After Nelson won the September primary election, Thomas said those supporting Nelson included “lawyers of murderers, polluters, rapists, molesters and white collar criminals.”
Nelson in turn has launched an assault against Thomas and the policy, which he has attributed to a declining rate of trial convictions that has culminated with almost one out of every three trials resulting in acquittals.
Nelson said the policy burdens courts by forcing prosecutors to seek convictions on leading charges that they might not be able to prove.
“My policy is if you can prove your charge then the defendant has to plead guilty to that charge or you don’t do a plea bargain,” Nelson said during a debate. “But if you can’t prove that charge or the evidence isn’t there, then you plea bargain to something you can prove and then you get that case out of the system. There is no sense going to trial on a case you can’t prove.”
On Oct. 8, Nelson’s campaign claimed the Maricopa County Attorney’s Office is “losing criminal trials at an alarming rate that has jumped dramatically since Andrew Thomas took office.”
The numbers
The Arizona Capitol Times analyzed dozens of pages of documents kept by the Arizona Supreme Court and Maricopa County Superior Court to record the number of trials, conviction rates and dismissal/acquittal rates in felony cases.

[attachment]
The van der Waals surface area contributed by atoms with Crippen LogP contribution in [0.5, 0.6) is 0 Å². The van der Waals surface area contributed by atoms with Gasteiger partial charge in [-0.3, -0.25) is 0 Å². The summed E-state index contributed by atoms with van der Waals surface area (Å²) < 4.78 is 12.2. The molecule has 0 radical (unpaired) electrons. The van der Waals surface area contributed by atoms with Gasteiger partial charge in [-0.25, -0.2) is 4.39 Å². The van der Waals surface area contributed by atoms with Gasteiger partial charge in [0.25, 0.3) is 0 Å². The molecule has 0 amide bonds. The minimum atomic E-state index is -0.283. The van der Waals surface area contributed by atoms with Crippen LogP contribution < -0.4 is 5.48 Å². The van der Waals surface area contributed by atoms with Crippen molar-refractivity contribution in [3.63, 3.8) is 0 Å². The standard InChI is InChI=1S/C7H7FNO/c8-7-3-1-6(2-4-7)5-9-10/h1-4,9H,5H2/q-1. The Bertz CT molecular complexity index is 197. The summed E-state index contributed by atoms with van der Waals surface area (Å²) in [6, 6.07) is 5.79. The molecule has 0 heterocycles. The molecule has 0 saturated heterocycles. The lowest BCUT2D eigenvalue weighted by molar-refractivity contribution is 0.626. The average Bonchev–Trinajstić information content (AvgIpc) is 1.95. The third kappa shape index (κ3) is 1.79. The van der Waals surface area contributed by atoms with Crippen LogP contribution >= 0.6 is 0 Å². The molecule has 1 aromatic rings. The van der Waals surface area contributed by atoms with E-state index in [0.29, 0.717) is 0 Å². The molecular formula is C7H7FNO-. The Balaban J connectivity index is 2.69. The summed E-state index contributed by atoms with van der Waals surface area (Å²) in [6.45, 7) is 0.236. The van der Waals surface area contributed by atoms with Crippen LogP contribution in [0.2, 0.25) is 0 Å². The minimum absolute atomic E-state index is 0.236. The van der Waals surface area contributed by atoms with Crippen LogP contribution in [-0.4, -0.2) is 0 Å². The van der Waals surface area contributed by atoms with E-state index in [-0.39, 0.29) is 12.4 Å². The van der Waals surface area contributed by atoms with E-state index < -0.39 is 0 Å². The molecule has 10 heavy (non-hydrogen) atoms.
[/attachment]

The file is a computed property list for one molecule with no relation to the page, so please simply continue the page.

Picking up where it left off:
But drawing an exact conclusion to the effects of Thomas’ policy on acquittal rates at trial is still difficult because the court records appear to yield varying results.
For 2008, the Arizona Supreme Court statistics indicate that 176 of 942 felonies cases taken to trial resulted in an acquittal. The rate, 18.6 percent, is the record high of Thomas’ tenure, but it is virtually identical to the 18.5 percent acquittal rate racked up by Romley’s prosecutors in 2002.
Based on Maricopa County Superior Court statistics produced by a records request from Nelson’s campaign, the Democrat challenger claimed trial acquittal rates for defendants arraigned on felony charges in 2007 reached a “shocking” 28.9 percent — a leap from 16.5 percent in 2004, the last year under Romley.
The Superior Court statistics reflect total felony trials, acquittals, guilty verdicts and guilty verdicts of defendants yet to be sentenced. The results mimic rising acquittal rates found in records held by three county public defense agencies, said Nelson.
But to make a clear examination even more convoluted, following Nelson